The discovery and therapeutic application of naturally occurring antibiotics has saved many lives, however their overuse has also hastened the emergence of antibiotic resistant pathogens. Naturally occurring antibiotics are broad spectrum for good biological reasons, targeting whole classes of bacteria. In response, bacteria have evolved to easily share antibiotic-resistance genes among themselves. The widespread therapeutic introduction of these broad spectrum antibiotics into the medical and general environment killed many non-pathogens, upsetting ecological balances and our own microbiome, and favoring the development and spread of drug-resistant pathogen strains. Beyond managing these broad spectrum antibiotics more intelligently, new approaches are needed.
To address this growing challenge, the precision medicine paradigm is being applied to antibacterial agents. AvidBiotics is developing new antibacterial drugs that target the bacterial pathogen, sparing benign and useful bacteria and circumventing the acquisition of resistance from other microbes. Rapid gene sequencing and other recent advances enable diagnostics for fast, accurate identification of disease-causing bacteria and their particular drug sensitivities. A new class of bactericidal proteins is thereby being developed, engineered to kill precisely targeted bacteria without damaging the diversity of healthy microbiota of the host. These agents, Avidocin proteins, are orally active in the gut of experimental animals. Capable of subtracting selected bacterial species, they can prevent or treat enteric bacterial diseases. One such example is Avidocin-CD, which potently kills the epidemic strains of Clostridium difficile and in animal models can prevent C. difficile infections, now the most common hospital-acquired infection in the US. Use of this precision medicine approach to develop a portfolio of Avidocin agents for human and animal health as well as food safety applications will be discussed.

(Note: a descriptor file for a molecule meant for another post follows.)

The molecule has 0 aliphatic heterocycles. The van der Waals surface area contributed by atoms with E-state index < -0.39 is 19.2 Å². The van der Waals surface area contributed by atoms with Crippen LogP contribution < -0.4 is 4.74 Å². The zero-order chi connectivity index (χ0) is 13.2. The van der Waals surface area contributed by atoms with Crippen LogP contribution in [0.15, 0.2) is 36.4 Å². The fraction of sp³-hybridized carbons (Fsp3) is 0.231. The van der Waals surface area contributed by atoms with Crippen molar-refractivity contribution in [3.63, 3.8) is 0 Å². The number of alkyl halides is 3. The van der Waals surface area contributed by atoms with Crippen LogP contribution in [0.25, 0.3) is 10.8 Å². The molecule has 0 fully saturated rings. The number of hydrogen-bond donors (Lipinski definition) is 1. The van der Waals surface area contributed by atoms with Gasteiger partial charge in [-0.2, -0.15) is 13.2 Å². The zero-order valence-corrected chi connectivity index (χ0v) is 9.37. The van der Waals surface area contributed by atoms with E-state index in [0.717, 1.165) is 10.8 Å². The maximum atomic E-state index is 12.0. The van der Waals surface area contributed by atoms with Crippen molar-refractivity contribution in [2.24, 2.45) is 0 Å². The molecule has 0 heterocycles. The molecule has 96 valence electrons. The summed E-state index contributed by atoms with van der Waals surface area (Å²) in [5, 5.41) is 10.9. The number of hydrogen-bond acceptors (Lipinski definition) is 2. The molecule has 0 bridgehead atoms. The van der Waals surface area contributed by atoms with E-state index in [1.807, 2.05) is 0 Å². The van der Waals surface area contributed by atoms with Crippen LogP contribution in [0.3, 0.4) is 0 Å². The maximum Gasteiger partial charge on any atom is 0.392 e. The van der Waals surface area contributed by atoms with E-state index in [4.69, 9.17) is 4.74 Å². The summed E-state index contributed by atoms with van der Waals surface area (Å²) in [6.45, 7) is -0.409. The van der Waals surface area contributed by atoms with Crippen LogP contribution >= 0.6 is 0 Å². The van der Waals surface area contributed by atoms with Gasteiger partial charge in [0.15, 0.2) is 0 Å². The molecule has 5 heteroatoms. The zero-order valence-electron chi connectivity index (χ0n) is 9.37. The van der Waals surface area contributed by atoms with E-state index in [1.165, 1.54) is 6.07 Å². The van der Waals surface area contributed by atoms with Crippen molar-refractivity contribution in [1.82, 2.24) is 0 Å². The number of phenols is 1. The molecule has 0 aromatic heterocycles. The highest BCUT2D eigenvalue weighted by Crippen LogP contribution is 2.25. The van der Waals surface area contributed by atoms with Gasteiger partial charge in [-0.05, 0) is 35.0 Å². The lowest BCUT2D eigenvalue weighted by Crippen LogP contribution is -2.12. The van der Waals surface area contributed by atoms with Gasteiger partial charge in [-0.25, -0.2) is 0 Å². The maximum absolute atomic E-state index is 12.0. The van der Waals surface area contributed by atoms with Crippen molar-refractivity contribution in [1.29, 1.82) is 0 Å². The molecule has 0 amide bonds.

David W. Martin, Jr., M.D., is Chairman & CEO of AvidBiotics Corp., a biotechnology company in South San Francisco focused on preventing and treating bacterial diseases. He co-founded and was CEO of Eos Biotechnology, President of Chiron Therapeutics (1994-1995), and Executive Vice-President of R&D at DuPont Merck (1991-1993).
Prior to joining Genentech where he was Senior Vice-president of R&D (1982-1990), he was Professor of Medicine and Biochemistry at UCSF and Investigator, Howard Hughes Medical Institute. He attended M.I.T. and received his M.D. from Duke University